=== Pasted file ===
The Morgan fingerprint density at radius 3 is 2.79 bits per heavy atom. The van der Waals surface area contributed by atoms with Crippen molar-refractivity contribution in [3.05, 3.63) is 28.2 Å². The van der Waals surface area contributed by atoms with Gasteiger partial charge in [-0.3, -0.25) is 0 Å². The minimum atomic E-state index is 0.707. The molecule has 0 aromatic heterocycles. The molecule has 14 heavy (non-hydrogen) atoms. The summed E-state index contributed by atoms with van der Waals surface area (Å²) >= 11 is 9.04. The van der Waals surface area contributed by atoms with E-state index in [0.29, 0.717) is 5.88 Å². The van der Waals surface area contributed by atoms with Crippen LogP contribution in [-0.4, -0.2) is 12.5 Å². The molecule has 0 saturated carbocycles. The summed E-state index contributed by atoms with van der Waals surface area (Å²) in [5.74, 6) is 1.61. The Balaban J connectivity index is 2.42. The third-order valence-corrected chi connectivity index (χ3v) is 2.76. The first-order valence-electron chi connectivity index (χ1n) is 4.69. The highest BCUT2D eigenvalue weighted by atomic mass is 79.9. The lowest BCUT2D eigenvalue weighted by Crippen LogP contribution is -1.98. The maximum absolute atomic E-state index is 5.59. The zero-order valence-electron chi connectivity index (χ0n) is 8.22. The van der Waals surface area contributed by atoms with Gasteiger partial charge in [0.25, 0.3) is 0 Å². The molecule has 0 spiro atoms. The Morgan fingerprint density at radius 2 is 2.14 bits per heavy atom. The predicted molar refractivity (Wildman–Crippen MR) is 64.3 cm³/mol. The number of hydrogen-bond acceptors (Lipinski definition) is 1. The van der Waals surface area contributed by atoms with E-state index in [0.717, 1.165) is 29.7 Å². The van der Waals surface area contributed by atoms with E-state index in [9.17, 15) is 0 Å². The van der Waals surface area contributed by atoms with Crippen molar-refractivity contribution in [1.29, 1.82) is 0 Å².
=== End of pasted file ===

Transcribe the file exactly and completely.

The Morgan fingerprint density at radius 3 is 2.79 bits per heavy atom. The van der Waals surface area contributed by atoms with Crippen molar-refractivity contribution in [3.05, 3.63) is 28.2 Å². The van der Waals surface area contributed by atoms with Gasteiger partial charge in [-0.3, -0.25) is 0 Å². The minimum atomic E-state index is 0.707. The molecule has 0 aromatic heterocycles. The molecule has 14 heavy (non-hydrogen) atoms. The summed E-state index contributed by atoms with van der Waals surface area (Å²) >= 11 is 9.04. The van der Waals surface area contributed by atoms with E-state index in [0.29, 0.717) is 5.88 Å². The van der Waals surface area contributed by atoms with Crippen LogP contribution in [-0.4, -0.2) is 12.5 Å². The molecule has 0 saturated carbocycles. The summed E-state index contributed by atoms with van der Waals surface area (Å²) in [5.74, 6) is 1.61. The Balaban J connectivity index is 2.42. The third-order valence-corrected chi connectivity index (χ3v) is 2.76. The first-order valence-electron chi connectivity index (χ1n) is 4.69. The highest BCUT2D eigenvalue weighted by atomic mass is 79.9. The lowest BCUT2D eigenvalue weighted by Crippen LogP contribution is -1.98. The maximum absolute atomic E-state index is 5.59. The zero-order valence-electron chi connectivity index (χ0n) is 8.22. The van der Waals surface area contributed by atoms with Gasteiger partial charge in [0.25, 0.3) is 0 Å². The molecule has 0 spiro atoms. The Morgan fingerprint density at radius 2 is 2.14 bits per heavy atom. The predicted molar refractivity (Wildman–Crippen MR) is 64.3 cm³/mol. The number of hydrogen-bond acceptors (Lipinski definition) is 1. The van der Waals surface area contributed by atoms with E-state index in [0.717, 1.165) is 29.7 Å². The van der Waals surface area contributed by atoms with E-state index in [9.17, 15) is 0 Å². The van der Waals surface area contributed by atoms with Crippen molar-refractivity contribution in [1.29, 1.82) is 0 Å².